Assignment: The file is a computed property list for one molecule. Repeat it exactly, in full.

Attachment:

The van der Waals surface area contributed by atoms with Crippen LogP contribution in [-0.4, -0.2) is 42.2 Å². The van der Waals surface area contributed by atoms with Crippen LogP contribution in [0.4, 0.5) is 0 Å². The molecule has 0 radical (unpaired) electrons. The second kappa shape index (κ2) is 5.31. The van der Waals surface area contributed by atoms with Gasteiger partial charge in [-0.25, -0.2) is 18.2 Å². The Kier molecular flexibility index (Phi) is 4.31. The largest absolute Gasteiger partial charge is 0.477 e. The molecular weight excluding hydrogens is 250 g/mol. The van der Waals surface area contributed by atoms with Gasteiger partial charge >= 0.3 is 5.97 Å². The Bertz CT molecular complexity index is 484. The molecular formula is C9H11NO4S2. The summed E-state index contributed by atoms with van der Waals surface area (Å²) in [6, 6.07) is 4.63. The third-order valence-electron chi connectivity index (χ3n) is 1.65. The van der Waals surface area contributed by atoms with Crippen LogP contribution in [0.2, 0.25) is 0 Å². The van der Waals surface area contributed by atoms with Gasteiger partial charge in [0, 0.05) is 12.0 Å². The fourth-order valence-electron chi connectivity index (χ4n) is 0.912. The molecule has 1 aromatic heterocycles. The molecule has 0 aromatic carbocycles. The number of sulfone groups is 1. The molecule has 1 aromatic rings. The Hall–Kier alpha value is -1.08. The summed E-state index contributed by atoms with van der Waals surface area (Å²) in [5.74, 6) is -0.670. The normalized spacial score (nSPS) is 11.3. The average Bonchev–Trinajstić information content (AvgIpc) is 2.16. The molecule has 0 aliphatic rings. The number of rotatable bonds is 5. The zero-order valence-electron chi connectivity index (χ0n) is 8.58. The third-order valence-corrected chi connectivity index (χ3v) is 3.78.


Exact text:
The van der Waals surface area contributed by atoms with Crippen LogP contribution in [-0.4, -0.2) is 42.2 Å². The van der Waals surface area contributed by atoms with Crippen LogP contribution in [0.4, 0.5) is 0 Å². The molecule has 0 radical (unpaired) electrons. The second kappa shape index (κ2) is 5.31. The van der Waals surface area contributed by atoms with Gasteiger partial charge in [-0.25, -0.2) is 18.2 Å². The Kier molecular flexibility index (Phi) is 4.31. The largest absolute Gasteiger partial charge is 0.477 e. The molecular weight excluding hydrogens is 250 g/mol. The van der Waals surface area contributed by atoms with Gasteiger partial charge >= 0.3 is 5.97 Å². The Bertz CT molecular complexity index is 484. The molecular formula is C9H11NO4S2. The summed E-state index contributed by atoms with van der Waals surface area (Å²) in [6, 6.07) is 4.63. The third-order valence-electron chi connectivity index (χ3n) is 1.65. The van der Waals surface area contributed by atoms with Crippen LogP contribution in [0.2, 0.25) is 0 Å². The van der Waals surface area contributed by atoms with Gasteiger partial charge in [0, 0.05) is 12.0 Å². The fourth-order valence-electron chi connectivity index (χ4n) is 0.912. The molecule has 1 aromatic heterocycles. The molecule has 0 aromatic carbocycles. The number of sulfone groups is 1. The molecule has 1 aromatic rings. The Hall–Kier alpha value is -1.08. The summed E-state index contributed by atoms with van der Waals surface area (Å²) in [5.74, 6) is -0.670. The normalized spacial score (nSPS) is 11.3. The average Bonchev–Trinajstić information content (AvgIpc) is 2.16. The molecule has 0 aliphatic rings. The number of rotatable bonds is 5. The zero-order valence-electron chi connectivity index (χ0n) is 8.58. The third-order valence-corrected chi connectivity index (χ3v) is 3.78.